I have never used it. But I have experimented with similar constructs in VB-like languages and in AutoHotkey, and I'm not sure that I can tell the difference. In Dragon Advanced Scripting, for example, I can do this with the SendKeys statement: SendKeys "Hello, World" or this: SendKeys "Hello, World", True The "True" argument is supposed to ensure that keystrokes are completely processed before the statement returns control to the procedure. I am not positive adding the argument makes a difference, or at least, a difference that is noticeable enough to enhance reliability. So what I often do is add a short delay: SendKeys "Hello, World" Wait 0.1 If the lack of a delay causes a Macro Express script to go wonky, I do exactly the same thing: Text Type (Simulate Keystrokes): Hello, World Delay: 100 milliseconds
  7. I am scripting a macro that presses the down arrow key %x% times, where x is between 1 and 1300. In some scripting languages I can repeat a key press %x% times: <DOWN %x%> Is there a way to do this in Macro Express? Or should I make peace with repeating %x% times? Repeat with Variable: Repeat %x% times Text Type (Simulate Keystrokes): <ARROW DOWN> End Repeat Thanks!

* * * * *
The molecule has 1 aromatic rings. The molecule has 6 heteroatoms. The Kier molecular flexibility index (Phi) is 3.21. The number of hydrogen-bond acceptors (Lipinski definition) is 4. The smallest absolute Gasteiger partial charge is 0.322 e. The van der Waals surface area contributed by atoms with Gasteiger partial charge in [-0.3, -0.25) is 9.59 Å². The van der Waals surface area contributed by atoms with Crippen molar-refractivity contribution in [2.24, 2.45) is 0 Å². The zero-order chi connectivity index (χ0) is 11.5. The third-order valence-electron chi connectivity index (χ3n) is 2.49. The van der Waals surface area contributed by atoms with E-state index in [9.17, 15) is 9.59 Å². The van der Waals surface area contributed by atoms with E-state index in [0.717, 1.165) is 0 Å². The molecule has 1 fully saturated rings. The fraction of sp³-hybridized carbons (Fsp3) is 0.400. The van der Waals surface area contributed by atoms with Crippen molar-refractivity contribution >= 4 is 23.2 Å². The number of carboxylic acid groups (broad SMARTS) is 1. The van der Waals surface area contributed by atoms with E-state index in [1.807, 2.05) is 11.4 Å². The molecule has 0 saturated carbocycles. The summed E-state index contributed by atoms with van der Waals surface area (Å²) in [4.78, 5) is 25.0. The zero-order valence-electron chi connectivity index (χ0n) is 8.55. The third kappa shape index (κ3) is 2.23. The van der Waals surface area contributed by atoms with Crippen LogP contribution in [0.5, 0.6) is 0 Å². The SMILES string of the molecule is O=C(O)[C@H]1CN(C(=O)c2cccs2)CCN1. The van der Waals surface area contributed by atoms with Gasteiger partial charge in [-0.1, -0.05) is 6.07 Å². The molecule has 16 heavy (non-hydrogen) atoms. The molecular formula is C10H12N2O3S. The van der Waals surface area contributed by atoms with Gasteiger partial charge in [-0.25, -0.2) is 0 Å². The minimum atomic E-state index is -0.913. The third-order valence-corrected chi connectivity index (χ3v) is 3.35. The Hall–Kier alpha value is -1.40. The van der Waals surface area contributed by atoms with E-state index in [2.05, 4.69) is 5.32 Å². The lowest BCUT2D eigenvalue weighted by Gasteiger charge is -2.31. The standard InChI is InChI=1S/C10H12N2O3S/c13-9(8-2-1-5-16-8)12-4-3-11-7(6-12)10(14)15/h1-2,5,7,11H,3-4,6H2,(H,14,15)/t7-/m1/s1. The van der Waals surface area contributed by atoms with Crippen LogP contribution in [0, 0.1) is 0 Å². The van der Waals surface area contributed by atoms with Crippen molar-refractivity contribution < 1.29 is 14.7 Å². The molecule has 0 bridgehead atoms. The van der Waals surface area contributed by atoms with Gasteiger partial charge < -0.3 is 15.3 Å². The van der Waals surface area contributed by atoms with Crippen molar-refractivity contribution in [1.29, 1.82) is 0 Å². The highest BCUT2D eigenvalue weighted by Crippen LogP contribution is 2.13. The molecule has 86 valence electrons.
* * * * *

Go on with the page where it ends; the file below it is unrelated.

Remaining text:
8. That's exactly how it works. I'm not sure how long I will be able to use this technique, as I've noticed that drop-down lists in Windows 10 are less likely to support incremental searches. Which is really unfortunate. It's a very speedy way to manually navigate to a target on a long list. It works when typing, and especially, it works when automating via macros. There is no way that I would have been able to make it work for the items that are 32 characters long if I had to type them manually. (The way that Microsoft implemented the incremental search, you cannot pause while typing. A pause of a fraction of a second resets the search.) The macro now executes more slowly. I had to add an IF statement within the repeat loop to check for one special case. There is an issue with one item on the list that causes the incremental search to fail. The extra test noticeably slows down the macro. However, that's the trade-off I needed to make so the macro run reliably from start to finish. Nevertheless, the development time for this macro, plus the extra five or ten minutes it takes to run it, still represents a tiny proportion of the mental and physical effort I would have expended to perform the task manually.